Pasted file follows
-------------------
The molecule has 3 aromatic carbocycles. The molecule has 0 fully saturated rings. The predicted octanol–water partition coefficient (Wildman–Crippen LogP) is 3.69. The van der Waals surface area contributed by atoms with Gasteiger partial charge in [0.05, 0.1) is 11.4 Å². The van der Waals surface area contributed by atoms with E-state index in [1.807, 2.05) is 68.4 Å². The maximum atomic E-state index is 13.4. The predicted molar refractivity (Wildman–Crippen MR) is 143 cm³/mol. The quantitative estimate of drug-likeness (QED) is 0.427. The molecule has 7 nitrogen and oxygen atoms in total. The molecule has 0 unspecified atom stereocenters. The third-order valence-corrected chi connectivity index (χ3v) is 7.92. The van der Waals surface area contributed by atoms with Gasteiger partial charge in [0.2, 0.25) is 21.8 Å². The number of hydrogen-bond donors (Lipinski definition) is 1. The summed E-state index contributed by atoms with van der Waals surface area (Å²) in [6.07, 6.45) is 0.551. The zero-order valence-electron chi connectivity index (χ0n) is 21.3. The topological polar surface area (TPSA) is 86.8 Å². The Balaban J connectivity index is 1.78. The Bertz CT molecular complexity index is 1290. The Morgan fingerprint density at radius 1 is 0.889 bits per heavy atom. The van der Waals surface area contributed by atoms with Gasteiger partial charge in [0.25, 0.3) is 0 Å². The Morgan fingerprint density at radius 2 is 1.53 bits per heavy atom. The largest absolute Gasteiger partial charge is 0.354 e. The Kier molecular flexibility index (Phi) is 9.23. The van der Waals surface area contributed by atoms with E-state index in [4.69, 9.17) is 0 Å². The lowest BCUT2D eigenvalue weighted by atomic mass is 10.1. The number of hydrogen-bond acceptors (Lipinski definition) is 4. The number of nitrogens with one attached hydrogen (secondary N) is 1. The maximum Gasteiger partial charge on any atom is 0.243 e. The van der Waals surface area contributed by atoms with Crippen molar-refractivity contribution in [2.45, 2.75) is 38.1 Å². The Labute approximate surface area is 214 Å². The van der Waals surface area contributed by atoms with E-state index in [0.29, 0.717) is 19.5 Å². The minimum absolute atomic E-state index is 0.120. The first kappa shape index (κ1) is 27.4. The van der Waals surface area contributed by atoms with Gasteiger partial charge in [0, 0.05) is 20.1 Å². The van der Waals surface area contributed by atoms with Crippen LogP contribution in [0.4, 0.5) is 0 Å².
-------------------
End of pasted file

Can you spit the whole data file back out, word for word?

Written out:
The molecule has 3 aromatic carbocycles. The molecule has 0 fully saturated rings. The predicted octanol–water partition coefficient (Wildman–Crippen LogP) is 3.69. The van der Waals surface area contributed by atoms with Gasteiger partial charge in [0.05, 0.1) is 11.4 Å². The van der Waals surface area contributed by atoms with E-state index in [1.807, 2.05) is 68.4 Å². The maximum atomic E-state index is 13.4. The predicted molar refractivity (Wildman–Crippen MR) is 143 cm³/mol. The quantitative estimate of drug-likeness (QED) is 0.427. The molecule has 7 nitrogen and oxygen atoms in total. The molecule has 0 unspecified atom stereocenters. The third-order valence-corrected chi connectivity index (χ3v) is 7.92. The van der Waals surface area contributed by atoms with Gasteiger partial charge in [0.2, 0.25) is 21.8 Å². The number of hydrogen-bond donors (Lipinski definition) is 1. The summed E-state index contributed by atoms with van der Waals surface area (Å²) in [6.07, 6.45) is 0.551. The zero-order valence-electron chi connectivity index (χ0n) is 21.3. The topological polar surface area (TPSA) is 86.8 Å². The Balaban J connectivity index is 1.78. The Bertz CT molecular complexity index is 1290. The Morgan fingerprint density at radius 1 is 0.889 bits per heavy atom. The van der Waals surface area contributed by atoms with Gasteiger partial charge in [0.25, 0.3) is 0 Å². The Morgan fingerprint density at radius 2 is 1.53 bits per heavy atom. The largest absolute Gasteiger partial charge is 0.354 e. The Kier molecular flexibility index (Phi) is 9.23. The van der Waals surface area contributed by atoms with E-state index in [4.69, 9.17) is 0 Å². The lowest BCUT2D eigenvalue weighted by atomic mass is 10.1. The number of hydrogen-bond acceptors (Lipinski definition) is 4. The number of nitrogens with one attached hydrogen (secondary N) is 1. The maximum Gasteiger partial charge on any atom is 0.243 e. The van der Waals surface area contributed by atoms with Crippen molar-refractivity contribution in [2.45, 2.75) is 38.1 Å². The Labute approximate surface area is 214 Å². The van der Waals surface area contributed by atoms with E-state index in [0.29, 0.717) is 19.5 Å². The minimum absolute atomic E-state index is 0.120. The first kappa shape index (κ1) is 27.4. The van der Waals surface area contributed by atoms with Gasteiger partial charge in [0, 0.05) is 20.1 Å². The van der Waals surface area contributed by atoms with Crippen LogP contribution in [0.4, 0.5) is 0 Å².